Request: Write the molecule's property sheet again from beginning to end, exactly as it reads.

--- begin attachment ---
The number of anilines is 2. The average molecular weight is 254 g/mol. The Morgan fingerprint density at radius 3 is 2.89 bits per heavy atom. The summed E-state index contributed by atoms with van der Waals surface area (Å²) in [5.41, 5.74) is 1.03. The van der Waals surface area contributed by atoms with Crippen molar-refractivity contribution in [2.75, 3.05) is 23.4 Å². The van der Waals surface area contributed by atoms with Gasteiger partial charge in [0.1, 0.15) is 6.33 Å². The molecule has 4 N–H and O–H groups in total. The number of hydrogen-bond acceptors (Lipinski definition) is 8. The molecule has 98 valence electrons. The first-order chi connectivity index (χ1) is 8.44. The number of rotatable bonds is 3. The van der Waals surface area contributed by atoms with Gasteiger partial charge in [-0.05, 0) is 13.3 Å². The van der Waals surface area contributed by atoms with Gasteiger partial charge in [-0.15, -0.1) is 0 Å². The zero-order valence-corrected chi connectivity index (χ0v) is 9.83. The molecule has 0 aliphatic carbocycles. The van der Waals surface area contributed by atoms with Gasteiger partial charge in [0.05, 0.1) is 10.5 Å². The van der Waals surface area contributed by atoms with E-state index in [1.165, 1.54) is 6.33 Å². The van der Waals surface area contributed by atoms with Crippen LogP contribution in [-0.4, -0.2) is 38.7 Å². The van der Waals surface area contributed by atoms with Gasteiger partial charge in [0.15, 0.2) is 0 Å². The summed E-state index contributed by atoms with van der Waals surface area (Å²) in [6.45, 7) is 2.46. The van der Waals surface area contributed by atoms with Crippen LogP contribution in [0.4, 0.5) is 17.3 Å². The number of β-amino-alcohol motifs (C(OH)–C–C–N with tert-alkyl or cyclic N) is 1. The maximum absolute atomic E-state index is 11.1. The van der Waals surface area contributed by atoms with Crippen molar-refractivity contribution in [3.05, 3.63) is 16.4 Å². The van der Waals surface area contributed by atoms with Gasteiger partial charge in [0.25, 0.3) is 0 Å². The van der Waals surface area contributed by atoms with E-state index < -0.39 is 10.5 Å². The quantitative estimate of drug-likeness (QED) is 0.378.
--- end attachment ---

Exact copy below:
The number of anilines is 2. The average molecular weight is 254 g/mol. The Morgan fingerprint density at radius 3 is 2.89 bits per heavy atom. The summed E-state index contributed by atoms with van der Waals surface area (Å²) in [5.41, 5.74) is 1.03. The van der Waals surface area contributed by atoms with Crippen molar-refractivity contribution in [2.75, 3.05) is 23.4 Å². The van der Waals surface area contributed by atoms with Gasteiger partial charge in [0.1, 0.15) is 6.33 Å². The molecule has 4 N–H and O–H groups in total. The number of hydrogen-bond acceptors (Lipinski definition) is 8. The molecule has 98 valence electrons. The first-order chi connectivity index (χ1) is 8.44. The number of rotatable bonds is 3. The van der Waals surface area contributed by atoms with Gasteiger partial charge in [-0.05, 0) is 13.3 Å². The van der Waals surface area contributed by atoms with Gasteiger partial charge in [-0.15, -0.1) is 0 Å². The zero-order valence-corrected chi connectivity index (χ0v) is 9.83. The molecule has 0 aliphatic carbocycles. The van der Waals surface area contributed by atoms with Gasteiger partial charge in [0.05, 0.1) is 10.5 Å². The van der Waals surface area contributed by atoms with E-state index in [1.165, 1.54) is 6.33 Å². The van der Waals surface area contributed by atoms with Crippen LogP contribution in [-0.4, -0.2) is 38.7 Å². The van der Waals surface area contributed by atoms with Gasteiger partial charge in [0.15, 0.2) is 0 Å². The summed E-state index contributed by atoms with van der Waals surface area (Å²) in [6.45, 7) is 2.46. The van der Waals surface area contributed by atoms with Crippen LogP contribution in [0.4, 0.5) is 17.3 Å². The number of β-amino-alcohol motifs (C(OH)–C–C–N with tert-alkyl or cyclic N) is 1. The maximum absolute atomic E-state index is 11.1. The van der Waals surface area contributed by atoms with Crippen molar-refractivity contribution in [3.05, 3.63) is 16.4 Å². The van der Waals surface area contributed by atoms with Gasteiger partial charge in [0.25, 0.3) is 0 Å². The van der Waals surface area contributed by atoms with E-state index < -0.39 is 10.5 Å². The quantitative estimate of drug-likeness (QED) is 0.378.